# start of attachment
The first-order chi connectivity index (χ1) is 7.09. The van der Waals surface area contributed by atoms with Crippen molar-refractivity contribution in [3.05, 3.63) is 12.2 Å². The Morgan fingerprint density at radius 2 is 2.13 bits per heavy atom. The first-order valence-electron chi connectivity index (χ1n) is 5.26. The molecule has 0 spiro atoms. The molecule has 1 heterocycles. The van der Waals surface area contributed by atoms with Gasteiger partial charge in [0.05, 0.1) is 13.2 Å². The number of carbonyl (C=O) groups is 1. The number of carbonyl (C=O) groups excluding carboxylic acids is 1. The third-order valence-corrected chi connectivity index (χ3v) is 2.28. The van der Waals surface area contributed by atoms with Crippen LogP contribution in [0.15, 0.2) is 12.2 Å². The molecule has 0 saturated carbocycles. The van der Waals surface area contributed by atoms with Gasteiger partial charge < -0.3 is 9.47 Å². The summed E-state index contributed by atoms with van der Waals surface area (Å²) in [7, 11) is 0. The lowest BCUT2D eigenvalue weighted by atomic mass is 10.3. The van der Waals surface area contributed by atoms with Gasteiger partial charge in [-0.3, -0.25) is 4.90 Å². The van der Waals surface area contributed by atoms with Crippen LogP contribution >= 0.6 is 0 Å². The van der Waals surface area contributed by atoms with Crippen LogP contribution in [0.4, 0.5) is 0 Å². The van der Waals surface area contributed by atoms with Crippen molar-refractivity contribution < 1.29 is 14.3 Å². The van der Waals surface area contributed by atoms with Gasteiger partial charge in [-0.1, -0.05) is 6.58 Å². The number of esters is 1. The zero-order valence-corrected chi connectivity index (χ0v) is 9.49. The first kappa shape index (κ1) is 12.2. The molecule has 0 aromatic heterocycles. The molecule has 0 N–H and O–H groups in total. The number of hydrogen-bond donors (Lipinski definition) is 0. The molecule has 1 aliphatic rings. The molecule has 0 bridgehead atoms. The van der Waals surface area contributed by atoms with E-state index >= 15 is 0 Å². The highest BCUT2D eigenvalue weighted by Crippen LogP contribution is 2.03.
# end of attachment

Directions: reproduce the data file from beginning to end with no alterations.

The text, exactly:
The first-order chi connectivity index (χ1) is 7.09. The van der Waals surface area contributed by atoms with Crippen molar-refractivity contribution in [3.05, 3.63) is 12.2 Å². The Morgan fingerprint density at radius 2 is 2.13 bits per heavy atom. The first-order valence-electron chi connectivity index (χ1n) is 5.26. The molecule has 0 spiro atoms. The molecule has 1 heterocycles. The van der Waals surface area contributed by atoms with Gasteiger partial charge in [0.05, 0.1) is 13.2 Å². The number of carbonyl (C=O) groups is 1. The number of carbonyl (C=O) groups excluding carboxylic acids is 1. The third-order valence-corrected chi connectivity index (χ3v) is 2.28. The van der Waals surface area contributed by atoms with Crippen LogP contribution in [0.15, 0.2) is 12.2 Å². The molecule has 0 saturated carbocycles. The van der Waals surface area contributed by atoms with Gasteiger partial charge < -0.3 is 9.47 Å². The summed E-state index contributed by atoms with van der Waals surface area (Å²) in [7, 11) is 0. The lowest BCUT2D eigenvalue weighted by atomic mass is 10.3. The van der Waals surface area contributed by atoms with Gasteiger partial charge in [-0.3, -0.25) is 4.90 Å². The van der Waals surface area contributed by atoms with Crippen LogP contribution >= 0.6 is 0 Å². The van der Waals surface area contributed by atoms with Crippen LogP contribution in [0.4, 0.5) is 0 Å². The van der Waals surface area contributed by atoms with Crippen molar-refractivity contribution < 1.29 is 14.3 Å². The van der Waals surface area contributed by atoms with Gasteiger partial charge in [-0.1, -0.05) is 6.58 Å². The number of esters is 1. The zero-order valence-corrected chi connectivity index (χ0v) is 9.49. The first kappa shape index (κ1) is 12.2. The molecule has 0 aromatic heterocycles. The molecule has 0 N–H and O–H groups in total. The number of hydrogen-bond donors (Lipinski definition) is 0. The molecule has 1 aliphatic rings. The molecule has 0 bridgehead atoms. The van der Waals surface area contributed by atoms with E-state index >= 15 is 0 Å². The highest BCUT2D eigenvalue weighted by Crippen LogP contribution is 2.03.